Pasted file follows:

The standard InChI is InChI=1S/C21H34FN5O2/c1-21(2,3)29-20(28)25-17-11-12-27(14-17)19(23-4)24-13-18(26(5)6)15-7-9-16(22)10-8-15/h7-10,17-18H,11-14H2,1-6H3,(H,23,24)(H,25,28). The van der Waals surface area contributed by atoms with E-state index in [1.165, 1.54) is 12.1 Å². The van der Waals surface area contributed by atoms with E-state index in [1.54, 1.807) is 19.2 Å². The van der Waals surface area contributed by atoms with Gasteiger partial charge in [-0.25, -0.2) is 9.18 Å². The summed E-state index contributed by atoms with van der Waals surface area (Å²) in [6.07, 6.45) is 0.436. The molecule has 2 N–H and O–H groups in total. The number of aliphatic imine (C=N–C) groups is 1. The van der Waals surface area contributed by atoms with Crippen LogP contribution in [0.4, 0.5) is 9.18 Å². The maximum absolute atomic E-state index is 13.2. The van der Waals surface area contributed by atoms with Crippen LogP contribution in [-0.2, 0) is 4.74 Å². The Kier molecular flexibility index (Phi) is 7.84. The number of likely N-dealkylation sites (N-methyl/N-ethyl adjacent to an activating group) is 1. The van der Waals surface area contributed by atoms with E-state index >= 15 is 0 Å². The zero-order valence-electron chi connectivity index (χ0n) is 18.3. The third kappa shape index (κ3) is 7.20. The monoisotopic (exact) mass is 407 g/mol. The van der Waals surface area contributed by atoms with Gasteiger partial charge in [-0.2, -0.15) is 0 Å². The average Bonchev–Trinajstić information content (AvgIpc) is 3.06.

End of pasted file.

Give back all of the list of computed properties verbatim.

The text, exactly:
The standard InChI is InChI=1S/C21H34FN5O2/c1-21(2,3)29-20(28)25-17-11-12-27(14-17)19(23-4)24-13-18(26(5)6)15-7-9-16(22)10-8-15/h7-10,17-18H,11-14H2,1-6H3,(H,23,24)(H,25,28). The van der Waals surface area contributed by atoms with E-state index in [1.165, 1.54) is 12.1 Å². The van der Waals surface area contributed by atoms with E-state index in [1.54, 1.807) is 19.2 Å². The van der Waals surface area contributed by atoms with Gasteiger partial charge in [-0.25, -0.2) is 9.18 Å². The summed E-state index contributed by atoms with van der Waals surface area (Å²) in [6.07, 6.45) is 0.436. The molecule has 2 N–H and O–H groups in total. The number of aliphatic imine (C=N–C) groups is 1. The van der Waals surface area contributed by atoms with Crippen LogP contribution in [0.4, 0.5) is 9.18 Å². The maximum absolute atomic E-state index is 13.2. The van der Waals surface area contributed by atoms with Crippen LogP contribution in [-0.2, 0) is 4.74 Å². The Kier molecular flexibility index (Phi) is 7.84. The number of likely N-dealkylation sites (N-methyl/N-ethyl adjacent to an activating group) is 1. The van der Waals surface area contributed by atoms with E-state index >= 15 is 0 Å². The zero-order valence-electron chi connectivity index (χ0n) is 18.3. The third kappa shape index (κ3) is 7.20. The monoisotopic (exact) mass is 407 g/mol. The van der Waals surface area contributed by atoms with Gasteiger partial charge in [-0.2, -0.15) is 0 Å². The average Bonchev–Trinajstić information content (AvgIpc) is 3.06.